We have previously reported that CREG could induce VEGF expression and regulate migration and apoptosis in HUVEC [9,10]. As one of the most potent mitotic factors, VEGF exerts a significant effect on HUVEC proliferation. Therefore, there is a possibility that VEGF might be involved in CREG’s pro-proliferative function in our study. To elucidate this issue, we first detected the effect of CREG on VEGF165 expression. As shown in Figure 6A–D, expression of VEGF165 was decreased when CREG was knocked down in the H-S group (Figure 6A,B), while it was increased when CREG was overexpressed in the HUVEC-AdCREG group (Figure 6C,D). These results are not surprising in consideration of our previous findings that CREG could induce VEGF165 expression [9,10]. Then, we performed a blocking experiment in the HUVEC-AdCREG group and a rescuing experiment in H-S group to clarify the role of VEGF165 in our study. When VEGF165 was blocked with neutralizing antibody (5 μg/mL, 25 μg/mL or 50 μg/mL) during incubation of the HUVEC-AdCREG cells, the cell proliferation was found to be partly inhibited in a dose-dependent manner, determined by cell cycle analysis (Figure 6E,F), cell counting (Figure 6G) and BrdU incorporation assay (Figure 6H,I), compared to HUVEC-AdCREG without treatment. In contrast, pre-incubating shCREG HUVEC (HS) with recombinant human VEGF165 (5 ng/mL, 10 ng/mL or 20 ng/mL) could partly rescue the inhibition of cell proliferation in a dose-dependent manner, determined by cell cycle analysis (Figure 6J,K), cell counting (Figure 6L) and BrdU incorporation assay (Figure 6M,N). In addition, the level of p-ERK and cyclin E were decreased partially by using VEGF165 (50 μg/mL) neutralizing antibody in HUVEC-AdCREG cells (Figure 6O,P), while partially increased in H-S cells with supplementation of recombinant human VEGF165 (20 ng/mL) (Figure 6Q,R) compared to their corresponding control cells. Our data identified that the role of CREG in promoting HUVEC proliferation is partially mediated by upregulation of VEGF, followed by ERK-cyclin E activation.
In the present study, we identified that CREG can serve as a potent proliferative factor for HUVEC and may, therefore, be represented as a novel modulator of vascular barrier functions and the pathogenesis of vascular lesions. Since proliferation of endothelial cells is a key protective mechanism to sustain endothelium homeostasis , recognition of CREG as a potent factor that promotes the proliferation of endothelial cells will shed new light on the identification of therapeutic targets for both the prevention and treatment of various vascular diseases, especially atherosclerosis and ischemic cardiovascular diseases [16,17].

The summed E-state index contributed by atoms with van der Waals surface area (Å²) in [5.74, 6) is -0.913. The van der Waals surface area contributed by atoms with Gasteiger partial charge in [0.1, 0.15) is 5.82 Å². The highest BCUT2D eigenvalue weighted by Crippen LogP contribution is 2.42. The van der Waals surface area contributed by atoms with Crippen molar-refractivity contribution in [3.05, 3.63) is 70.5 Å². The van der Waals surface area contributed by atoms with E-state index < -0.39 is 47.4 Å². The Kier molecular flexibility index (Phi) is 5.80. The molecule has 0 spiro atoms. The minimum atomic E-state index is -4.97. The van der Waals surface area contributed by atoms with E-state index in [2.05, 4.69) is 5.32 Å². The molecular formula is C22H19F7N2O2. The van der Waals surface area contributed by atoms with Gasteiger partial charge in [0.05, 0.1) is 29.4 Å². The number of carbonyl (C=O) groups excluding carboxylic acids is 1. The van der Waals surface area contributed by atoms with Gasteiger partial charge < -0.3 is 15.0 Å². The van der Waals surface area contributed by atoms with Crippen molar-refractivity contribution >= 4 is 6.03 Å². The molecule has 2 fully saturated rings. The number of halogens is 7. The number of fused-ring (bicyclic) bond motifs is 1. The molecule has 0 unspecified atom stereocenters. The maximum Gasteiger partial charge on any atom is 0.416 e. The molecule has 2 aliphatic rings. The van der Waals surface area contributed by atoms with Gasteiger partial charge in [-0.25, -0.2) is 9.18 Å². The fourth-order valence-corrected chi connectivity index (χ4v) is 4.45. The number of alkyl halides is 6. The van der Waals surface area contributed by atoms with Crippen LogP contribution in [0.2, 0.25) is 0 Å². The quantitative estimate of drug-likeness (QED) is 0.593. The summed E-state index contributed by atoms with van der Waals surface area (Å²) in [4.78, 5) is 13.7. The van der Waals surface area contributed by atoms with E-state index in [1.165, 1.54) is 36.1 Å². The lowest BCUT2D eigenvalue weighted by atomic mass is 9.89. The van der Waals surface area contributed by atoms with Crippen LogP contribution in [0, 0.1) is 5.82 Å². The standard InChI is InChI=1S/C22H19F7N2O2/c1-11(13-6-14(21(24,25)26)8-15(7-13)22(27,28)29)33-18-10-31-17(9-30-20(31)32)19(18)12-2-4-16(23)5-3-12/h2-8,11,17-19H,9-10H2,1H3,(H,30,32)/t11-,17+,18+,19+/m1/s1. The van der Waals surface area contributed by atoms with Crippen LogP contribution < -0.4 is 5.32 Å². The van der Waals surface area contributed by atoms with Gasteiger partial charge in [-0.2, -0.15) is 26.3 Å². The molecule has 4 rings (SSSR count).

CREG is a recently discovered secreted glycoprotein expressed in mature tissues and cells and involved in homeostatic modulation . Our previous studies confirmed that overexpression of CREG inhibited the pathological apoptosis of human vascular smooth muscle cells (SMCs)  and rat mesenchymal stem cells , supporting its potential for antagonizing apoptosis and sustaining cellular homeostasis. Another recent study demonstrated that CREG was expressed abundantly in the adult vascular endothelium and was reduced dramatically in endothelial cells in atherosclerotic lesions , which indicated that CREG might play a role in the regulation of endothelium homeostasis. Our series of studies have identified CREG as an active participant in the regulation of apoptosis, inflammation and wound healing of vascular endothelial cells [9,15]. Although a growing body of evidence revealed CREG as an inhibitory factor to the proliferation of undifferentiated tissues and cells [3,7], a recent study found that CREG was highly expressed in gastric cancer (GC) tissues, and downregulation of CREG expression inhibited the growth of GC cells , indicating that CREG exerted a pro-proliferative effect on GC cells. These results suggest that CREG may play either anti- or pro-proliferative roles in the differentiation of different cell types. The effect of CREG on endothelium growth and proliferation remains unknown. Therefore, in this study, we try to identify the effect of CREG overexpression on the proliferation of vascular endothelial cells. HUVEC with CREG overexpression was obtained via adenovirus infection. Our study identified that CREG can promote the proliferation of HUVEC, as determined by BrdU incorporation assay and the cell cycle analysis by FCM. In addition, the effect of CREG on endothelial proliferation was further confirmed by loss-of-function studies via silencing of CREG expression with shRNA. It is thus implied that the level of CREG expression might be an important determinant for the proliferative potential of endothelial cells and has a role in the regulation of vascular structure and functioning.